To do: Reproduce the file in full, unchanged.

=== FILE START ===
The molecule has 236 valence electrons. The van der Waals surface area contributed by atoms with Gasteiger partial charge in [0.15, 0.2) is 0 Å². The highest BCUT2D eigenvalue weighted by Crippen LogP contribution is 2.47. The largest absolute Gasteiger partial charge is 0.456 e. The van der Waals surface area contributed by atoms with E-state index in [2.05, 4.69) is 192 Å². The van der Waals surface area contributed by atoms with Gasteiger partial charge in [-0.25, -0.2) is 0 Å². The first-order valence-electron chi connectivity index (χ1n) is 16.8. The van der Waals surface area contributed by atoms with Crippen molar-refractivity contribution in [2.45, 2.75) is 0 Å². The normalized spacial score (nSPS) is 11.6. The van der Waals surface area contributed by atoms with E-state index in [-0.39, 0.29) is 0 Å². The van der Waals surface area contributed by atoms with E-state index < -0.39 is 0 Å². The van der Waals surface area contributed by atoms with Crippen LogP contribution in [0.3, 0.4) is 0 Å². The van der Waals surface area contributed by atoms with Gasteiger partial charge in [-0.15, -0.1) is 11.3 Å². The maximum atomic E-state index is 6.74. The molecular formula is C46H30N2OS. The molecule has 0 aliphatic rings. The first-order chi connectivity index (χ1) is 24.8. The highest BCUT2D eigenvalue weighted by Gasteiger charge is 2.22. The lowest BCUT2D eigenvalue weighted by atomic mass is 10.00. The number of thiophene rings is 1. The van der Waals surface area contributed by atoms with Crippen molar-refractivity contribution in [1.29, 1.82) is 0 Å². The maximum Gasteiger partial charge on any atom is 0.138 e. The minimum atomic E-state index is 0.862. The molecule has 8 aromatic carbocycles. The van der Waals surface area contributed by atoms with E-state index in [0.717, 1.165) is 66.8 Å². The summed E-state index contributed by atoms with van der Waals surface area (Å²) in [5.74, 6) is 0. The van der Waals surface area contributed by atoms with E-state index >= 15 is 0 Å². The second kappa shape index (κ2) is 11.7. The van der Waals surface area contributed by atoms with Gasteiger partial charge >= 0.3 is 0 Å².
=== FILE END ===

The molecule has 236 valence electrons. The van der Waals surface area contributed by atoms with Gasteiger partial charge in [0.15, 0.2) is 0 Å². The highest BCUT2D eigenvalue weighted by Crippen LogP contribution is 2.47. The largest absolute Gasteiger partial charge is 0.456 e. The van der Waals surface area contributed by atoms with E-state index in [2.05, 4.69) is 192 Å². The van der Waals surface area contributed by atoms with Gasteiger partial charge in [-0.25, -0.2) is 0 Å². The first-order valence-electron chi connectivity index (χ1n) is 16.8. The van der Waals surface area contributed by atoms with Crippen molar-refractivity contribution in [2.45, 2.75) is 0 Å². The normalized spacial score (nSPS) is 11.6. The van der Waals surface area contributed by atoms with E-state index in [-0.39, 0.29) is 0 Å². The van der Waals surface area contributed by atoms with E-state index < -0.39 is 0 Å². The van der Waals surface area contributed by atoms with Crippen LogP contribution in [0.3, 0.4) is 0 Å². The van der Waals surface area contributed by atoms with Gasteiger partial charge in [-0.15, -0.1) is 11.3 Å². The maximum atomic E-state index is 6.74. The molecular formula is C46H30N2OS. The molecule has 0 aliphatic rings. The first-order chi connectivity index (χ1) is 24.8. The highest BCUT2D eigenvalue weighted by Gasteiger charge is 2.22. The lowest BCUT2D eigenvalue weighted by atomic mass is 10.00. The number of thiophene rings is 1. The van der Waals surface area contributed by atoms with Crippen molar-refractivity contribution in [1.29, 1.82) is 0 Å². The maximum Gasteiger partial charge on any atom is 0.138 e. The minimum atomic E-state index is 0.862. The molecule has 8 aromatic carbocycles. The van der Waals surface area contributed by atoms with E-state index in [0.717, 1.165) is 66.8 Å². The summed E-state index contributed by atoms with van der Waals surface area (Å²) in [5.74, 6) is 0. The van der Waals surface area contributed by atoms with E-state index >= 15 is 0 Å². The second kappa shape index (κ2) is 11.7. The van der Waals surface area contributed by atoms with Gasteiger partial charge >= 0.3 is 0 Å².